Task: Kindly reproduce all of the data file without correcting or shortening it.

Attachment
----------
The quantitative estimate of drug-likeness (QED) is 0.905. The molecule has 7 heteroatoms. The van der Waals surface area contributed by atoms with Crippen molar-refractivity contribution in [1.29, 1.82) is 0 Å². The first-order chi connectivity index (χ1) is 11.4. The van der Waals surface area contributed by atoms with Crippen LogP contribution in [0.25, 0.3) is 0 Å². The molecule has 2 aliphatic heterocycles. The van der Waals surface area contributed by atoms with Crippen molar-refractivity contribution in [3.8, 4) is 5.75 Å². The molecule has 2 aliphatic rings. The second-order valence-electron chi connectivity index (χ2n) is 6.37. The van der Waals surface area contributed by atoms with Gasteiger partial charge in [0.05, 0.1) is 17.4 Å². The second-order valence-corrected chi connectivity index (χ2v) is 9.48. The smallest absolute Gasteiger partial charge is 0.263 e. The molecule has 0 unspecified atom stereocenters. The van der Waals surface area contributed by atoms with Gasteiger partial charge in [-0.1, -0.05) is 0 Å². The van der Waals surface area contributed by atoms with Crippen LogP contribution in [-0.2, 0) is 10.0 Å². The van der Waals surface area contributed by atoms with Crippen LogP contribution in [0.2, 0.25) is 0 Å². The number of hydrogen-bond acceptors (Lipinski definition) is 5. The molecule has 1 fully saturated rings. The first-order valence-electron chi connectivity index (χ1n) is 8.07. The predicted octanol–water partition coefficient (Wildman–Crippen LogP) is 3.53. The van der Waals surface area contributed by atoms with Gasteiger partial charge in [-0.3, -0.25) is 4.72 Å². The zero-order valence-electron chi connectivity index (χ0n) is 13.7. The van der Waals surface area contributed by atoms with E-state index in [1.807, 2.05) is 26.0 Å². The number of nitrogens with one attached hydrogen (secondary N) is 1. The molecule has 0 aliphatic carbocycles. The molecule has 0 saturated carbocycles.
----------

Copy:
The quantitative estimate of drug-likeness (QED) is 0.905. The molecule has 7 heteroatoms. The van der Waals surface area contributed by atoms with Crippen molar-refractivity contribution in [1.29, 1.82) is 0 Å². The first-order chi connectivity index (χ1) is 11.4. The van der Waals surface area contributed by atoms with Crippen LogP contribution in [0.25, 0.3) is 0 Å². The molecule has 2 aliphatic heterocycles. The van der Waals surface area contributed by atoms with Crippen molar-refractivity contribution in [3.8, 4) is 5.75 Å². The molecule has 2 aliphatic rings. The second-order valence-electron chi connectivity index (χ2n) is 6.37. The van der Waals surface area contributed by atoms with Gasteiger partial charge in [0.05, 0.1) is 17.4 Å². The second-order valence-corrected chi connectivity index (χ2v) is 9.48. The smallest absolute Gasteiger partial charge is 0.263 e. The molecule has 0 unspecified atom stereocenters. The van der Waals surface area contributed by atoms with Gasteiger partial charge in [-0.1, -0.05) is 0 Å². The van der Waals surface area contributed by atoms with Crippen LogP contribution in [-0.2, 0) is 10.0 Å². The van der Waals surface area contributed by atoms with Crippen LogP contribution in [0.2, 0.25) is 0 Å². The number of hydrogen-bond acceptors (Lipinski definition) is 5. The molecule has 1 fully saturated rings. The first-order valence-electron chi connectivity index (χ1n) is 8.07. The predicted octanol–water partition coefficient (Wildman–Crippen LogP) is 3.53. The van der Waals surface area contributed by atoms with Gasteiger partial charge in [-0.3, -0.25) is 4.72 Å². The zero-order valence-electron chi connectivity index (χ0n) is 13.7. The van der Waals surface area contributed by atoms with E-state index in [1.807, 2.05) is 26.0 Å². The number of nitrogens with one attached hydrogen (secondary N) is 1. The molecule has 0 aliphatic carbocycles. The molecule has 0 saturated carbocycles.